4. Regarding Brennan 2010 Viognier I do get the “grip” that you speak of but what I am wanting to know did anyone not notice the high amount of s02 on the nose for the first 30-40 mins? it was present in my tasting and Ive asked other who sampled the bottle at around the same time and they also got that on the nose. One person who commented on this post stated that the wine was monotone.
    Mcphersons Viognier after its breathed for an hour or so has an odd confection sugar taste to it which really is odd for viognier almost like it might have been manipulated with extra sugar (possibly confection sugar) before fermentation. Some of the taste in the Mcphersons Viognier do not seem authentic compared to all the other wines I tasted. Did you guys get any of that in the tasting.

    5. Anyone who thought this was going to be fair should have known better as even the location was biased to Texas. This was done as a marketing push and not a real unbiased symposium.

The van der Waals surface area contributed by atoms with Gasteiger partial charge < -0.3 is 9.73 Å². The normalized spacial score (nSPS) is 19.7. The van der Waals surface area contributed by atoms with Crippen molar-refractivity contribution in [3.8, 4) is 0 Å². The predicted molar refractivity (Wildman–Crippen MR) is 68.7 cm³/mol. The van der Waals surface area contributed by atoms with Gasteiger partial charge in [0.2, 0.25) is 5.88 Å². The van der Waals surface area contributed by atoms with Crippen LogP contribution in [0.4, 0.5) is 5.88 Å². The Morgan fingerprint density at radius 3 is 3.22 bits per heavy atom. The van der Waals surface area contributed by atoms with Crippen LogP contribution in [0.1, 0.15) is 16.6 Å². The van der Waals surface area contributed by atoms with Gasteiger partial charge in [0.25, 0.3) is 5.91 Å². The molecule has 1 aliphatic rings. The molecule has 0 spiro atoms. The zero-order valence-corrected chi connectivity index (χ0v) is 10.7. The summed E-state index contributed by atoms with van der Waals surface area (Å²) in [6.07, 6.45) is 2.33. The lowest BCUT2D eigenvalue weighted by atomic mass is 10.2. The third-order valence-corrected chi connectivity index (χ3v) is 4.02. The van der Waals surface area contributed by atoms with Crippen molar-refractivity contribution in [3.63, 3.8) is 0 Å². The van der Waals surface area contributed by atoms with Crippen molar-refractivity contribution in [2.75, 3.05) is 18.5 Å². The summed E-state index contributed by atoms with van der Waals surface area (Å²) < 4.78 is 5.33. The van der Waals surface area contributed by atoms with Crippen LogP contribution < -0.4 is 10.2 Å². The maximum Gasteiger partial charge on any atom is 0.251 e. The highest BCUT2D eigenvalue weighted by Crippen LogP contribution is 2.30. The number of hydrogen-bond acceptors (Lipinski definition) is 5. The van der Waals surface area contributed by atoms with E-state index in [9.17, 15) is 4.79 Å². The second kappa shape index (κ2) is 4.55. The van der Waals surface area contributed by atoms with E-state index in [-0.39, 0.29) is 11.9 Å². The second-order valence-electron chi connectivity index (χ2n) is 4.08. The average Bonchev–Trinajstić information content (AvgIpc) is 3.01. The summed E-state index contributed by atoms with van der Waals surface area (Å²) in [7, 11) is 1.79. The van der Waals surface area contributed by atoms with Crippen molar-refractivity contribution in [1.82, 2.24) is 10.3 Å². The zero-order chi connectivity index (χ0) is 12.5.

With Texom pairing up with Hahn PR I guess more things like this are going to be expected from many of the Sommeliers here in Texas who are being paid to push Texas wines now. (I have not been up on whether the proposal has been finalized but I do know something like that is in the works and was presented to TWGGA not to long ago) This is going to be a disaster to Texas as well as many sommeliers credibility….but only time will tell on this. Texas paying for credibility is not something that looks good to the rest of the wine world, but thats my opinion.